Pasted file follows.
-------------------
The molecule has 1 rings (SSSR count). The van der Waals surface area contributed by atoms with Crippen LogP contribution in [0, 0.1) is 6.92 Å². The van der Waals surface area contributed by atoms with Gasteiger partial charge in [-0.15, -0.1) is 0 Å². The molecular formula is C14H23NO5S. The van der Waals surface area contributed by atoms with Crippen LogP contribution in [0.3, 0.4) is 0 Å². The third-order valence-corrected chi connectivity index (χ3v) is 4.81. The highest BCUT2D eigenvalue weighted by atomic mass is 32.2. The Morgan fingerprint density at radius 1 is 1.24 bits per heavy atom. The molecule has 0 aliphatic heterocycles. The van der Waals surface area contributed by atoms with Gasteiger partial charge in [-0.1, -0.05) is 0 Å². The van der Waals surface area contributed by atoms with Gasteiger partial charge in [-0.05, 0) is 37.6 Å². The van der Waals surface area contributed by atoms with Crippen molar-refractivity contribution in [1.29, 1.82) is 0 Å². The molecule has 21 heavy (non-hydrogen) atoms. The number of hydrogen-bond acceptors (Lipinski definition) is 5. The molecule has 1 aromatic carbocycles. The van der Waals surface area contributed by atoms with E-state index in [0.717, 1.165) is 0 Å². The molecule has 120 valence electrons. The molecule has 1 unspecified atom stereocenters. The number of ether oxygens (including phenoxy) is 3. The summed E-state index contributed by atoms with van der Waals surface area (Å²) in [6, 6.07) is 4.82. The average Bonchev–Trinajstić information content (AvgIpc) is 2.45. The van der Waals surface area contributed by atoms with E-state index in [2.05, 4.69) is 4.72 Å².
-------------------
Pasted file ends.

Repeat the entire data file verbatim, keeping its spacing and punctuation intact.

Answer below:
The molecule has 1 rings (SSSR count). The van der Waals surface area contributed by atoms with Crippen LogP contribution in [0, 0.1) is 6.92 Å². The van der Waals surface area contributed by atoms with Gasteiger partial charge in [-0.15, -0.1) is 0 Å². The molecular formula is C14H23NO5S. The van der Waals surface area contributed by atoms with Crippen LogP contribution in [0.3, 0.4) is 0 Å². The third-order valence-corrected chi connectivity index (χ3v) is 4.81. The highest BCUT2D eigenvalue weighted by atomic mass is 32.2. The Morgan fingerprint density at radius 1 is 1.24 bits per heavy atom. The molecule has 0 aliphatic heterocycles. The van der Waals surface area contributed by atoms with Gasteiger partial charge in [-0.1, -0.05) is 0 Å². The van der Waals surface area contributed by atoms with Gasteiger partial charge in [-0.05, 0) is 37.6 Å². The van der Waals surface area contributed by atoms with Crippen molar-refractivity contribution in [1.29, 1.82) is 0 Å². The molecule has 21 heavy (non-hydrogen) atoms. The number of hydrogen-bond acceptors (Lipinski definition) is 5. The molecule has 1 aromatic carbocycles. The van der Waals surface area contributed by atoms with E-state index in [0.717, 1.165) is 0 Å². The molecule has 120 valence electrons. The molecule has 1 unspecified atom stereocenters. The number of ether oxygens (including phenoxy) is 3. The summed E-state index contributed by atoms with van der Waals surface area (Å²) in [6, 6.07) is 4.82. The average Bonchev–Trinajstić information content (AvgIpc) is 2.45. The van der Waals surface area contributed by atoms with E-state index in [2.05, 4.69) is 4.72 Å².